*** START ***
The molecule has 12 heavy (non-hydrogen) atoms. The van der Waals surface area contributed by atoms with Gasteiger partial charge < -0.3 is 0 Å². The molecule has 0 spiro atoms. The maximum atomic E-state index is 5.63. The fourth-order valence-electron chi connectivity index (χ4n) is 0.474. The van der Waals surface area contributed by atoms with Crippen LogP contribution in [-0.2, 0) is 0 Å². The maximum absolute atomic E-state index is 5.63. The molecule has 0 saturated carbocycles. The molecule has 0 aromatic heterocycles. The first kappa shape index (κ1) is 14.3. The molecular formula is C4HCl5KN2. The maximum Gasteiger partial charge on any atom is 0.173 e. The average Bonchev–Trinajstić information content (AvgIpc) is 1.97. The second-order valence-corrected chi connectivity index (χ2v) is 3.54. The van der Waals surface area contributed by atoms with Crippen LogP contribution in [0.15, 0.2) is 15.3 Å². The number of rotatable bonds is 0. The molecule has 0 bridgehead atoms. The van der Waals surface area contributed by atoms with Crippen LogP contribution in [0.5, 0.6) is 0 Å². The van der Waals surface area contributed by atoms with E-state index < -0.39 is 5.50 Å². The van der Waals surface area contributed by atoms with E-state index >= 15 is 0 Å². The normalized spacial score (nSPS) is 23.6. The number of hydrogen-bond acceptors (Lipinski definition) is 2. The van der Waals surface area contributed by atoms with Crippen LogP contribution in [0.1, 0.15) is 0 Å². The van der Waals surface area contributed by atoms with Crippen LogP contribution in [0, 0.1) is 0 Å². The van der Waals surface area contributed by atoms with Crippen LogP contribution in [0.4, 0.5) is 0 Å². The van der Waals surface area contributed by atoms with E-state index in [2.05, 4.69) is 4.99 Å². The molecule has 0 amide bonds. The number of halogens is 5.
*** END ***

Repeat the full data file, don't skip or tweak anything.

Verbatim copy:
The molecule has 12 heavy (non-hydrogen) atoms. The van der Waals surface area contributed by atoms with Gasteiger partial charge < -0.3 is 0 Å². The molecule has 0 spiro atoms. The maximum atomic E-state index is 5.63. The fourth-order valence-electron chi connectivity index (χ4n) is 0.474. The van der Waals surface area contributed by atoms with Crippen LogP contribution in [-0.2, 0) is 0 Å². The maximum absolute atomic E-state index is 5.63. The molecule has 0 saturated carbocycles. The molecule has 0 aromatic heterocycles. The first kappa shape index (κ1) is 14.3. The molecular formula is C4HCl5KN2. The maximum Gasteiger partial charge on any atom is 0.173 e. The average Bonchev–Trinajstić information content (AvgIpc) is 1.97. The second-order valence-corrected chi connectivity index (χ2v) is 3.54. The van der Waals surface area contributed by atoms with Crippen LogP contribution in [0.15, 0.2) is 15.3 Å². The number of rotatable bonds is 0. The molecule has 0 bridgehead atoms. The van der Waals surface area contributed by atoms with Crippen LogP contribution in [0.5, 0.6) is 0 Å². The van der Waals surface area contributed by atoms with E-state index < -0.39 is 5.50 Å². The van der Waals surface area contributed by atoms with E-state index >= 15 is 0 Å². The normalized spacial score (nSPS) is 23.6. The number of hydrogen-bond acceptors (Lipinski definition) is 2. The van der Waals surface area contributed by atoms with Crippen LogP contribution in [0.1, 0.15) is 0 Å². The van der Waals surface area contributed by atoms with Crippen LogP contribution in [0, 0.1) is 0 Å². The van der Waals surface area contributed by atoms with Crippen LogP contribution in [0.4, 0.5) is 0 Å². The van der Waals surface area contributed by atoms with E-state index in [2.05, 4.69) is 4.99 Å². The molecule has 0 amide bonds. The number of halogens is 5.